Sophokles: The Complete Plays

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Editorial Reviews

Library Journal
The seven tragedies of Sophokles (c. 496-406 B.C.E.)--Aias, Antigone, The Women of Trachis, Oedipus Tyrannos, Elecktra, Philoktetes, and Oedipus at Kolonos--continue to move audiences and readers with their powerful characterizations, language, emotions, and dramatic moments. These contemporary English translations by two professors of theater at UCLA bring Sophokles dramatically to life and serve to enhance our appreciation of the timelessness of his works. Brief summaries of the plays accompany an essay on the Athenian theater and a glossary. This valuable addition to literature and drama collections is highly recommended for public and academic libraries.--Howard Miller, St. Louis Copyright 2000 Cahners Business Information.
Booknews
Mueller (theater, UCLA, and translator of plays in German and Italian as well as classical languages) and Krajewska-Wieczorek (theater, UCLA, she's trained in classical philology) have created new translations of the plays in readable and compelling language, with the addition of occasional stage directions. Mueller's introduction describes Sophokles' Athens, the playwright, Greek theater and its customs, and provides a synopsis for each play, making this an ideal text for undergraduates. Annotation c. Book News, Inc., Portland, OR (booknews.com)
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Product Details

  • ISBN-13: 9781575252650
  • Publisher: Smith & Kraus, Inc.
  • Publication date: 8/1/2000
  • Series: Great Translations for Actors Series
  • Edition description: 1 ED
  • Edition number: 1
  • Pages: 479
  • Sales rank: 1,451,463
  • Product dimensions: 5.42 (w) x 8.49 (h) x 1.00 (d)

Table of Contents

Preface vii
Sophokles and the Athenian Theater 1
The Plays 14
A Note on the Translation 40
Aias 45
Antigone 103
The Women of Trachis 153
Oedipus Tyrannos 207
Elektra 269
Philoktetes 325
Oedipus at Kolonos 385
Appendix 456
Glossary 466
Selected Bibliography 478
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Preface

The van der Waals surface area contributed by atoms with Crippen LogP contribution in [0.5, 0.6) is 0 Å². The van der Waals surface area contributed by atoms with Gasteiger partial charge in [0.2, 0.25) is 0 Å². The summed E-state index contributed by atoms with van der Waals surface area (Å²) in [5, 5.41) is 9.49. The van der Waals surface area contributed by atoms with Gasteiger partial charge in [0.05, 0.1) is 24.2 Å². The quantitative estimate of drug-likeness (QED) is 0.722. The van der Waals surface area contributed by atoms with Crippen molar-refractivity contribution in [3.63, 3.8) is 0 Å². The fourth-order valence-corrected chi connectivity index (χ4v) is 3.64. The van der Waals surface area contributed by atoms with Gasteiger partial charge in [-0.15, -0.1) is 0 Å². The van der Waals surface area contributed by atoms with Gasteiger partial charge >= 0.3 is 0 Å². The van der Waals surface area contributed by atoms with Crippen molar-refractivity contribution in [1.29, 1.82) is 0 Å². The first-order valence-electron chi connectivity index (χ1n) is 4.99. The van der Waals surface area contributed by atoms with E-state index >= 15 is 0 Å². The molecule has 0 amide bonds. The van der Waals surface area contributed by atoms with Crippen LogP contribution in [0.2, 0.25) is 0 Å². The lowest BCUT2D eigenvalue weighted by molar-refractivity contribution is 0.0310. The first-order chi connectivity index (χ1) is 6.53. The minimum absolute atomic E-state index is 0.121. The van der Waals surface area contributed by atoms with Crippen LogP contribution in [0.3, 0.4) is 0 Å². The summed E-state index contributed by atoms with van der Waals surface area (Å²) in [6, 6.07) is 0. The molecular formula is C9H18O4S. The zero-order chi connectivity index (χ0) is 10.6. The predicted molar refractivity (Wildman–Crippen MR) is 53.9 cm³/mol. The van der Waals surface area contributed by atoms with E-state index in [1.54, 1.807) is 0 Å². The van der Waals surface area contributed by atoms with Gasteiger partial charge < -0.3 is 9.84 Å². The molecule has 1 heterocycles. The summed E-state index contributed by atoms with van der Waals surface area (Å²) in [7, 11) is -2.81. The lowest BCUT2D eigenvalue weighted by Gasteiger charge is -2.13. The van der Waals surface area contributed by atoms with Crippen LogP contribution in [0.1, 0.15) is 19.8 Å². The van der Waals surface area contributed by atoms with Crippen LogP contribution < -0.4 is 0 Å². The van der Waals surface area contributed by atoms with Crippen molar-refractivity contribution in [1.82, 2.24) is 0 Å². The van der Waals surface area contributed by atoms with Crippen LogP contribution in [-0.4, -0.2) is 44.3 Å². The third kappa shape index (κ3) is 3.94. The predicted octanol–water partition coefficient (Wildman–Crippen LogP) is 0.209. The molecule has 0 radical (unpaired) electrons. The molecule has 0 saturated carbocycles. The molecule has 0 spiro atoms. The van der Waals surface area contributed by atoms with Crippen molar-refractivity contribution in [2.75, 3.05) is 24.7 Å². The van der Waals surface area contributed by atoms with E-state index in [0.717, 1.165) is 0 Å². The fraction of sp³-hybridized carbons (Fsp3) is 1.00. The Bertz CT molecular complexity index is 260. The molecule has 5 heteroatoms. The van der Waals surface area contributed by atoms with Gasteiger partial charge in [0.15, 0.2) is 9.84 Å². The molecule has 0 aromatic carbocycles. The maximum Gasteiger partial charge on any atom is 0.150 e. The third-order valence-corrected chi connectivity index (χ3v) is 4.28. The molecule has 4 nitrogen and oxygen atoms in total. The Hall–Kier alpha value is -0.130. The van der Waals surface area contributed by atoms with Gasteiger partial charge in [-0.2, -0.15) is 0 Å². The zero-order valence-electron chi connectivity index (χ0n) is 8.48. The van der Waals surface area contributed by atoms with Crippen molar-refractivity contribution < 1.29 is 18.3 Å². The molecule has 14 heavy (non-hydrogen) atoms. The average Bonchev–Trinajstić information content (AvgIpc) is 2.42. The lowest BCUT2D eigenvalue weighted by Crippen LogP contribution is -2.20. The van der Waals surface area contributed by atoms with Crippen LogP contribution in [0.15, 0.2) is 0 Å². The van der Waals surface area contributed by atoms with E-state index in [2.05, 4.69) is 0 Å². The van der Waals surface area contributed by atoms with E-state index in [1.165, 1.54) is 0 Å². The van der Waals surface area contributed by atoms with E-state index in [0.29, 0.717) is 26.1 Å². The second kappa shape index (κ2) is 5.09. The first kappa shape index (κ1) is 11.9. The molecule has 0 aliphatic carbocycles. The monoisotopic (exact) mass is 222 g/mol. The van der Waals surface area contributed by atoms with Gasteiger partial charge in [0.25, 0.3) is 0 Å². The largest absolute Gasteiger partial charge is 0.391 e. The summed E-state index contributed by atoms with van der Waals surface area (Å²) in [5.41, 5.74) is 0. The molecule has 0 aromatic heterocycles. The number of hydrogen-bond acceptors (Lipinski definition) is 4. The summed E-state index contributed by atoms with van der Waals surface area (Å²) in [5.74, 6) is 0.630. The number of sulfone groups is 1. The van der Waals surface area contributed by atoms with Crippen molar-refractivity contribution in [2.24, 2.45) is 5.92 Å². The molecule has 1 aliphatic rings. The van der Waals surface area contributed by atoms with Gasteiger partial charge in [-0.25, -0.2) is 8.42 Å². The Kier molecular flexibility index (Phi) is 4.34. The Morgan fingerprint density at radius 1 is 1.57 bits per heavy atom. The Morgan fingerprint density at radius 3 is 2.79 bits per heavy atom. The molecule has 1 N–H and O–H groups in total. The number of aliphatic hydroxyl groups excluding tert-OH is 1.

Sophoklean tragedy represents a monumental theatrical and interpretative challenge. It is one of the great and enduring glories of ancient Athenian civilization. By the fifth century B.C.E., that city-state had already invented and consolidated the system of government it called democracy, a system of justice based on trial by jury, and the novel cultural practice that came to be known as theater. It now embarked upon a period of the most extraordinary achievement in virtually every field of human endeavor and, through patronage of the arts, reached unparalleled heights in philosophical inquiry, sculpture, architecture, and poetry. Nowhere are these achievements better represented than in the Tragedies of Sophokles. The sweeping, coruscating poetic expanse of his choral odes; the swift, piercing agonistic exchanges; the sudden moment of reversal or of luminous transcendence; the power and the subtlety of characterization; the unerring mastery of dramatic moment, of ironic aperture; it is our tragedy that only seven of his Tragedies and some fragmentary Satyr plays are all that remain of his life's work.
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  • Anonymous

    Posted March 8, 2001

    A Chorus of Approval

    This series of translations is a director's and teacher's dream: its integrity lies in both its theatricality and scholarship. I recently directed a production of Antigone using this text, and it received the highest praise from the actors and audience members alike. One actor exclaimed during a rehearsal, 'I keep telling everyone that I'm in Antigone, and they roll their eyes and say, 'Oh, how boring'. I don't know what they're talking about. This play is great.' I heard another student leave the theater saying, 'Wow. I wish we'd read that translation in class. That was so much better than the one we read.' From my perspective as a director, I'd say that this translation made my life much easier. The poetry is eloquent as well as playable. The language itself guided my actors through their roles. Plus, with every other translation I read in search of the right one to produce, I found myself afraid of the Chorus. As soon as I picked up this translation, I understood the Chorus for the first time. It literally sang itself off the page.

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